(3)  In certain instances if temporary installations or installations are shortly to be discarded or reconstructed.

   (4)  In cases of emergency, or pending decision of the administrator, the person responsible for the installation may decide as to modifications or waiver of any rule, subject to review by proper authority.

Cross References

   This section cited in 34 Pa. Code §  39.191 (relating to applicability); and 34 Pa. Code §  39.192 (relating to scope).

§ 39.194. Time for compliance.

 Time allowed for bringing existing installations into compliance with the rules shall be determined by the proper administrative authority.

Cross References

   This section cited in 34 Pa. Code §  39.191 (relating to applicability); 34 Pa. Code §  39.192 (relating to scope); and 34 Pa. Code §  39.193 (relating to modification or waiver of provisions).

§ 39.195. General requirements.

 (a)  Electrical utilization equipment shall be of such construction and so installed and maintained as to reduce the life hazard as far as practicable.

 (b)  The requirements of the National Electrical (Fire) Code for the installation of wiring and fittings should be followed.

 (c)  If materials or devices are available which have been subjected to examination by some properly qualified body and found to comply with the general requirements of the National Electrical Safety Code, the National Electrical Code, and other nonconflicting accepted standards which apply for any given purpose, such materials or devices should be used in preference to others which have not been so examined regarding their suitability for the given purpose. In order to avoid the necessity for repetition of such examinations by different examiners, frequently with inadequate facilities for such work, and to avoid the confusion which may result from conflicting reports as to the suitability of devices examined for a given purpose, it is necessary that such examinations be made under standard conditions, and the record made generally available through promulgation by organizations properly equipped and qualified for experimental testing, inspections of the run of goods at factories and service value determinations through field inspections, and whose findings are subject to appeal to the Bureau of Standards.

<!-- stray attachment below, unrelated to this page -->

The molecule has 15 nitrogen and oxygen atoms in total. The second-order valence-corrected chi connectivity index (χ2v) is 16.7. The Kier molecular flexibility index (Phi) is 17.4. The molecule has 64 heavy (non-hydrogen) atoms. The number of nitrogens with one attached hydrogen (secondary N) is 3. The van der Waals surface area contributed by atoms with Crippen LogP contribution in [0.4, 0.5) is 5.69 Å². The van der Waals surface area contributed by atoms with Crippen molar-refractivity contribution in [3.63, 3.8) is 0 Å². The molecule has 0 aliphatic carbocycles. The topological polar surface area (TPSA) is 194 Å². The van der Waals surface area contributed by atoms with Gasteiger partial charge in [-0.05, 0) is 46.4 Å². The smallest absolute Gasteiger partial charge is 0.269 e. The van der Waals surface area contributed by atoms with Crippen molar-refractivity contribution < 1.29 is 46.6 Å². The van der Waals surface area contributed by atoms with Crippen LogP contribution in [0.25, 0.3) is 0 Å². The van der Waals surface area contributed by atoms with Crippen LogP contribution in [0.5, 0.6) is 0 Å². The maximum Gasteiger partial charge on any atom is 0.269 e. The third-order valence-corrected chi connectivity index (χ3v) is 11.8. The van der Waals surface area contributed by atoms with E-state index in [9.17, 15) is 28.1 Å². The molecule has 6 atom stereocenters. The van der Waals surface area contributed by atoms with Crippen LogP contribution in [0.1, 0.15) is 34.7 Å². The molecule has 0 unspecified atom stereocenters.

Cross References

   This section cited in 34 Pa. Code §  39.191 (relating to applicability); 34 Pa. Code §  39.192 (relating to scope); and 34 Pa. Code §  39.193 (relating to modification or waiver of provisions).

§ 39.196. Inspections and repairs.

 (a)  Electrical utilization equipment shall comply with this chapter when placed in service, and shall thereafter be periodically inspected, and when necessary, cleaned. Defective equipment shall be put in good order or permanently disconnected. Defective wiring, if hazardous, shall be repaired or removed.

 (b)  Repairs, extensions, and changes shall be made to existing utilization equipment and conductors only by properly qualified persons.

Cross References

   This section cited in 34 Pa. Code §  39.191 (relating to applicability); 34 Pa. Code §  39.192 (relating to scope); and 34 Pa. Code §  39.193 (relating to modification or waiver of provisions).

§ 39.197.  Grounding.

 (a)  Grounding method. Lighting arrester grounding and all grounding of circuits, equipment, or wire runways, which are intended to be a permanent and effective protective measure shall be made in accordance with the methods specified in § §  39.61—39.70 (relating to methods of protective grounding).